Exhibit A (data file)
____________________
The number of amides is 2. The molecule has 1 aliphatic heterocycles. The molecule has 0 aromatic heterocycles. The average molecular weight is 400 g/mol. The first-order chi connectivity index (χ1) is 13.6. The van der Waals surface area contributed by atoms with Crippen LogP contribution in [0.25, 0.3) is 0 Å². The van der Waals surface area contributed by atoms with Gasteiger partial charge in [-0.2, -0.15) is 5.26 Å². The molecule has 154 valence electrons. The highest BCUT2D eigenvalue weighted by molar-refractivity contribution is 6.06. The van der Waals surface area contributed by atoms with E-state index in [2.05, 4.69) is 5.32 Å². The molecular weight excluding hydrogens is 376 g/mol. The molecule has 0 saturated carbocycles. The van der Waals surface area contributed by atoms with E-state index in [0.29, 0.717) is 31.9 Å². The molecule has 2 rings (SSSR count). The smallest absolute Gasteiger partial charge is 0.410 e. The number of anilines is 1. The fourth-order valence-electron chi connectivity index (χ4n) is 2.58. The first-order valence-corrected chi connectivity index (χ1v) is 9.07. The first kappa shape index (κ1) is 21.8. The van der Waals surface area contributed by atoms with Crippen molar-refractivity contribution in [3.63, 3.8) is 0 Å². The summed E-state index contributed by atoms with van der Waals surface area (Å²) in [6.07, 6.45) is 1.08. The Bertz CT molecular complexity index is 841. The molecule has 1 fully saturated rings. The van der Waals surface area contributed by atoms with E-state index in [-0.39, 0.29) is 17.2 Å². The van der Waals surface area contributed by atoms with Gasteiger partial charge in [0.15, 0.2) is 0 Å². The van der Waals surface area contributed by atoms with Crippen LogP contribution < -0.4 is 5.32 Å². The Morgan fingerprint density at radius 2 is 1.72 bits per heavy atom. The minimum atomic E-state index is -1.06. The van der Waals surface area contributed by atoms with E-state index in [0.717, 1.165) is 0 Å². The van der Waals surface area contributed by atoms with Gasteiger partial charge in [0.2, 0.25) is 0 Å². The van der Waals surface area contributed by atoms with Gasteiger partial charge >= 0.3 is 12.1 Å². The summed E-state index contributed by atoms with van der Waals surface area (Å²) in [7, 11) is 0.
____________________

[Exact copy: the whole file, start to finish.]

The number of amides is 2. The molecule has 1 aliphatic heterocycles. The molecule has 0 aromatic heterocycles. The average molecular weight is 400 g/mol. The first-order chi connectivity index (χ1) is 13.6. The van der Waals surface area contributed by atoms with Crippen LogP contribution in [0.25, 0.3) is 0 Å². The van der Waals surface area contributed by atoms with Gasteiger partial charge in [-0.2, -0.15) is 5.26 Å². The molecule has 154 valence electrons. The highest BCUT2D eigenvalue weighted by molar-refractivity contribution is 6.06. The van der Waals surface area contributed by atoms with E-state index in [2.05, 4.69) is 5.32 Å². The molecular weight excluding hydrogens is 376 g/mol. The molecule has 0 saturated carbocycles. The van der Waals surface area contributed by atoms with E-state index in [0.29, 0.717) is 31.9 Å². The molecule has 2 rings (SSSR count). The smallest absolute Gasteiger partial charge is 0.410 e. The number of anilines is 1. The fourth-order valence-electron chi connectivity index (χ4n) is 2.58. The first-order valence-corrected chi connectivity index (χ1v) is 9.07. The first kappa shape index (κ1) is 21.8. The van der Waals surface area contributed by atoms with Crippen molar-refractivity contribution in [3.63, 3.8) is 0 Å². The summed E-state index contributed by atoms with van der Waals surface area (Å²) in [6.07, 6.45) is 1.08. The Bertz CT molecular complexity index is 841. The molecule has 1 fully saturated rings. The van der Waals surface area contributed by atoms with E-state index in [-0.39, 0.29) is 17.2 Å². The van der Waals surface area contributed by atoms with Gasteiger partial charge in [0.15, 0.2) is 0 Å². The van der Waals surface area contributed by atoms with Crippen LogP contribution < -0.4 is 5.32 Å². The Morgan fingerprint density at radius 2 is 1.72 bits per heavy atom. The minimum atomic E-state index is -1.06. The van der Waals surface area contributed by atoms with E-state index in [0.717, 1.165) is 0 Å². The van der Waals surface area contributed by atoms with Gasteiger partial charge in [0.2, 0.25) is 0 Å². The van der Waals surface area contributed by atoms with Gasteiger partial charge >= 0.3 is 12.1 Å². The summed E-state index contributed by atoms with van der Waals surface area (Å²) in [7, 11) is 0.